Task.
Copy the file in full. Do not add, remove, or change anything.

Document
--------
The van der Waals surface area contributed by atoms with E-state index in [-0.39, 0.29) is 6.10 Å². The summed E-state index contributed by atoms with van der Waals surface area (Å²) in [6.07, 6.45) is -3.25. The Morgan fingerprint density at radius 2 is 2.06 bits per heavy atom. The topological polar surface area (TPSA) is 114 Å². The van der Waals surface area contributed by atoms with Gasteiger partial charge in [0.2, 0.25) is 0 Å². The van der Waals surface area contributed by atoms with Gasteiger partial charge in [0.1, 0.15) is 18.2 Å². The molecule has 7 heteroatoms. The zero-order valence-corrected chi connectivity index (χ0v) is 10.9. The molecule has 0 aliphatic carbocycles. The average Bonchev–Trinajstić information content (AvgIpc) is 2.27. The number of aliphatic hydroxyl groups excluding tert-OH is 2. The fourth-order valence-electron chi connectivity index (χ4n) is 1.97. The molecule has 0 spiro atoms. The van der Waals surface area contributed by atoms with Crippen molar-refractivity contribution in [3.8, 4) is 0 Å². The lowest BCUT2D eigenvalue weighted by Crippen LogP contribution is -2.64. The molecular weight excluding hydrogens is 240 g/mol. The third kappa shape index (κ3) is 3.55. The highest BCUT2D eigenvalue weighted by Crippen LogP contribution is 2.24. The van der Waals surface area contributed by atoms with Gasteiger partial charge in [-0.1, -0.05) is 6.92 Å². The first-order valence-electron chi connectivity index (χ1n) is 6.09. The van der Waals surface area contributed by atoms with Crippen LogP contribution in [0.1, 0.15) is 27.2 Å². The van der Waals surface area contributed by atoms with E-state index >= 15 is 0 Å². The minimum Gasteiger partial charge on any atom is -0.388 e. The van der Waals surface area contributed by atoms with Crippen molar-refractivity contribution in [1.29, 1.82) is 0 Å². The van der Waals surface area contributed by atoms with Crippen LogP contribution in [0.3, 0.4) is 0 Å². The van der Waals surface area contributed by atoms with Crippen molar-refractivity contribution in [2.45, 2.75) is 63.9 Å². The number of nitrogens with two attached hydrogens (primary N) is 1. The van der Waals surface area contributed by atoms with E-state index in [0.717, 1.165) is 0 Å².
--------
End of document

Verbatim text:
The van der Waals surface area contributed by atoms with E-state index in [-0.39, 0.29) is 6.10 Å². The summed E-state index contributed by atoms with van der Waals surface area (Å²) in [6.07, 6.45) is -3.25. The Morgan fingerprint density at radius 2 is 2.06 bits per heavy atom. The topological polar surface area (TPSA) is 114 Å². The van der Waals surface area contributed by atoms with Gasteiger partial charge in [0.2, 0.25) is 0 Å². The van der Waals surface area contributed by atoms with Gasteiger partial charge in [0.1, 0.15) is 18.2 Å². The molecule has 7 heteroatoms. The zero-order valence-corrected chi connectivity index (χ0v) is 10.9. The molecule has 0 aliphatic carbocycles. The average Bonchev–Trinajstić information content (AvgIpc) is 2.27. The number of aliphatic hydroxyl groups excluding tert-OH is 2. The fourth-order valence-electron chi connectivity index (χ4n) is 1.97. The molecule has 0 spiro atoms. The van der Waals surface area contributed by atoms with Crippen molar-refractivity contribution in [3.8, 4) is 0 Å². The lowest BCUT2D eigenvalue weighted by Crippen LogP contribution is -2.64. The molecular weight excluding hydrogens is 240 g/mol. The third kappa shape index (κ3) is 3.55. The highest BCUT2D eigenvalue weighted by Crippen LogP contribution is 2.24. The van der Waals surface area contributed by atoms with Gasteiger partial charge in [-0.1, -0.05) is 6.92 Å². The first-order valence-electron chi connectivity index (χ1n) is 6.09. The van der Waals surface area contributed by atoms with Crippen LogP contribution in [0.1, 0.15) is 27.2 Å². The van der Waals surface area contributed by atoms with E-state index >= 15 is 0 Å². The minimum Gasteiger partial charge on any atom is -0.388 e. The van der Waals surface area contributed by atoms with Crippen molar-refractivity contribution in [1.29, 1.82) is 0 Å². The van der Waals surface area contributed by atoms with Crippen LogP contribution in [0.3, 0.4) is 0 Å². The van der Waals surface area contributed by atoms with Crippen molar-refractivity contribution in [2.45, 2.75) is 63.9 Å². The number of nitrogens with two attached hydrogens (primary N) is 1. The van der Waals surface area contributed by atoms with E-state index in [0.717, 1.165) is 0 Å².